Above-average spring flooding will hit the southern Saskatchewan crop belt, assuming average weather conditions, the government of Canada’s top growing province of wheat, canola and oats said March 10.
Last spring and summer were the wettest on record in much of the Canadian Prairies. The flooding left behind saturated ground ahead of a winter that brought above-average snowfall.
The highest run-off of water from melting snow in 10 to 20 years is likely to happen in southeastern Saskatchewan, assuming normal precipitation and melting rate, the Saskatchewan Watershed Authority said. That region is home to canola-crushing plants owned by Richardson International and Louis Dreyfus, and much of Canada’s canola production.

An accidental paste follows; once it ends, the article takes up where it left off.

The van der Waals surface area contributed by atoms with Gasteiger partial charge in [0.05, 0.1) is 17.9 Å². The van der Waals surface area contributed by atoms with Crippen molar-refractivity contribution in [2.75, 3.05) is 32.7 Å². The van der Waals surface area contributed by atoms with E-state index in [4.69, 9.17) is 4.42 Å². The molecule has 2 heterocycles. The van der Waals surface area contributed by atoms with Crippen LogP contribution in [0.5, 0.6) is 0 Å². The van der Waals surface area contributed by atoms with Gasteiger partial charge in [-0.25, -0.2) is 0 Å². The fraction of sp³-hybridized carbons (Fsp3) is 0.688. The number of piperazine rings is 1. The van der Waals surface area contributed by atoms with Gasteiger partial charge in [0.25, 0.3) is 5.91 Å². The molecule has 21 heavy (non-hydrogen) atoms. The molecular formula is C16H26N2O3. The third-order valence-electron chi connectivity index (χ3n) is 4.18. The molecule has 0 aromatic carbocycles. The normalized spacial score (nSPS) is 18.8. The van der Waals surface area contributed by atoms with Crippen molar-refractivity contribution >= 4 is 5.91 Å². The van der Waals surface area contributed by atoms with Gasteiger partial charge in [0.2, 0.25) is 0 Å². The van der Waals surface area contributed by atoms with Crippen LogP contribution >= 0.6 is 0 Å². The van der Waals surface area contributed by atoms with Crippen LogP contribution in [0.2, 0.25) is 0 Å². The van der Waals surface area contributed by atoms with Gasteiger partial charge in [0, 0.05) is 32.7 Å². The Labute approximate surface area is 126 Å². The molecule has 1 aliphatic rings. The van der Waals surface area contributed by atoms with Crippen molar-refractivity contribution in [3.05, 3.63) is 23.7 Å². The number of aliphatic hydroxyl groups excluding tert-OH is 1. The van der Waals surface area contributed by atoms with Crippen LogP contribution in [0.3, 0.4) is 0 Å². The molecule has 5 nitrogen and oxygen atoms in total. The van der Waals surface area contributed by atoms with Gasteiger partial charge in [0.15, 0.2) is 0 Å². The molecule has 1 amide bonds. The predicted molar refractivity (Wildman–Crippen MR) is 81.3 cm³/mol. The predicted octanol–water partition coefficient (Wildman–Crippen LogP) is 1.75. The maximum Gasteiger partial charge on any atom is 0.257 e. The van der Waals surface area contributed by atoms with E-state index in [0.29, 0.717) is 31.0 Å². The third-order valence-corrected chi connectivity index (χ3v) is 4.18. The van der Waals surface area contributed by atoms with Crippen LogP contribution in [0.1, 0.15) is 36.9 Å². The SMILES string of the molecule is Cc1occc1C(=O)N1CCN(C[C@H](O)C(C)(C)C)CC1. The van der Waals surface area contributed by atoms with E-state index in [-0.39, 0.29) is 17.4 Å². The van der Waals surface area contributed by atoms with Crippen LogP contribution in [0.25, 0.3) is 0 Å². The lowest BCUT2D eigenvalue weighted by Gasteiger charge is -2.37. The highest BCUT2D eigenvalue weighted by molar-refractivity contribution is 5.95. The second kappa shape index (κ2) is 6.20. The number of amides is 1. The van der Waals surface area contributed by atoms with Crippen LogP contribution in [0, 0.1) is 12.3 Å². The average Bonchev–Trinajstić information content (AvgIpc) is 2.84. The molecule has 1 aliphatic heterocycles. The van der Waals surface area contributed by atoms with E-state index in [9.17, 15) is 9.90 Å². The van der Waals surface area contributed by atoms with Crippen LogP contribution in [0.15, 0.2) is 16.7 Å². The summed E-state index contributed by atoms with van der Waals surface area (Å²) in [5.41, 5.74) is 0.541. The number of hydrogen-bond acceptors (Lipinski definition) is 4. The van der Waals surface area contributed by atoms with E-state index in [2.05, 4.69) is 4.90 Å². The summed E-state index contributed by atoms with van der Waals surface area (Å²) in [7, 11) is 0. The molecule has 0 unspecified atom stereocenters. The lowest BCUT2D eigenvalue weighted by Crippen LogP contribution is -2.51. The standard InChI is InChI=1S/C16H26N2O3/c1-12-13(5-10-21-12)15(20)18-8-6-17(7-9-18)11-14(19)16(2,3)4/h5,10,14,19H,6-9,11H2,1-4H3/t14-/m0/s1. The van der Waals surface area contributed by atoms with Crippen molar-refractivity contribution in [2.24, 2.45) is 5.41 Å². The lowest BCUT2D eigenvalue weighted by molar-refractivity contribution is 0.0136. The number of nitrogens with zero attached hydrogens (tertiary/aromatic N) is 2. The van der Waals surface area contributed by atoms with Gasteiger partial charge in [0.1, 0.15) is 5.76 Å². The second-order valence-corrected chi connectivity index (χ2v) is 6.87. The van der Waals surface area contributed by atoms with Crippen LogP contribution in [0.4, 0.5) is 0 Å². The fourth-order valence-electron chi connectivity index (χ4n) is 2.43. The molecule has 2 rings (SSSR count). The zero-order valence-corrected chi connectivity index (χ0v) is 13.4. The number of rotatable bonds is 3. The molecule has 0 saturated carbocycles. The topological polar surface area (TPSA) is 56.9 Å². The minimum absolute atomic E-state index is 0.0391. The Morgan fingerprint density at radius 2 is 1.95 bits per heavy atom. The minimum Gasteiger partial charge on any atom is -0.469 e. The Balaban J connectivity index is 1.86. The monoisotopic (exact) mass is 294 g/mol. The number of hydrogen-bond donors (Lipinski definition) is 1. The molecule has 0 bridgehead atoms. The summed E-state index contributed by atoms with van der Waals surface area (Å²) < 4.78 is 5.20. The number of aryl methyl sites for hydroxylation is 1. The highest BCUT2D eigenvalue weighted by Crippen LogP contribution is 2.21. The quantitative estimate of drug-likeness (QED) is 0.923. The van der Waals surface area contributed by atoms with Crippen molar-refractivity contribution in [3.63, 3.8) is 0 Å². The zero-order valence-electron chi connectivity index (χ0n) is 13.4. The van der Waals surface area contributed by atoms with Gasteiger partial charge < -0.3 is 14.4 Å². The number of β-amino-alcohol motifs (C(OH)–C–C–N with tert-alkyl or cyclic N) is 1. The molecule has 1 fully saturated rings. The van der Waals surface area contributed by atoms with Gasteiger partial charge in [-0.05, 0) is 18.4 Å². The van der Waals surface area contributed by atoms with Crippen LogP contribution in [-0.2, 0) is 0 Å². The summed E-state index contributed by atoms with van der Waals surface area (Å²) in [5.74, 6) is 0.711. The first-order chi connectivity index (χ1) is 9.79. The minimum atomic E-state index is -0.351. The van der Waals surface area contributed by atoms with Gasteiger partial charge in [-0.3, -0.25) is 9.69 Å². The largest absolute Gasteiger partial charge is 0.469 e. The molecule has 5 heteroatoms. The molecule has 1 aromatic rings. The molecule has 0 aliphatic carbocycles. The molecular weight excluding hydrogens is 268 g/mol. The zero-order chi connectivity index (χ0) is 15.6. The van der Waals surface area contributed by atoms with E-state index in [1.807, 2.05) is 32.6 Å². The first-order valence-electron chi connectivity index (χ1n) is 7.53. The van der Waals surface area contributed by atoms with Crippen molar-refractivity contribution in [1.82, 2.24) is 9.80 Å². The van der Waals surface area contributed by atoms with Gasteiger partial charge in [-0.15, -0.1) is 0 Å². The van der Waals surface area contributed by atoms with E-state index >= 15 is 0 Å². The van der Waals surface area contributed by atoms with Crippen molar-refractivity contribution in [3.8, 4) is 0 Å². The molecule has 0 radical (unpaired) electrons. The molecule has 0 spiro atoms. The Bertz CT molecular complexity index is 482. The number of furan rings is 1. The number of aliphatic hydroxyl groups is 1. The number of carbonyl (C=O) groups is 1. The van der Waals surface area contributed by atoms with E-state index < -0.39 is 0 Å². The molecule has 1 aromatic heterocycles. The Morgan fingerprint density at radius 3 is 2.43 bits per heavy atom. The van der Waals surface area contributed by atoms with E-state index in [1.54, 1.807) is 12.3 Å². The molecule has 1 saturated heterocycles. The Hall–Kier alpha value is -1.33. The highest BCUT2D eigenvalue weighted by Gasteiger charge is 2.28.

Northeastern Saskatchewan will see above-normal flooding, the government said, although not as severe as areas farther south.
Pockets of southwestern and south-central Saskatchewan could also see well-above-normal spring flooding.
The Canadian Wheat Board has begun to move farmers’ stored grain out of areas expected to flood in Manitoba and Saskatchewan, although it expects fewer unplanted acres this year than in 2010.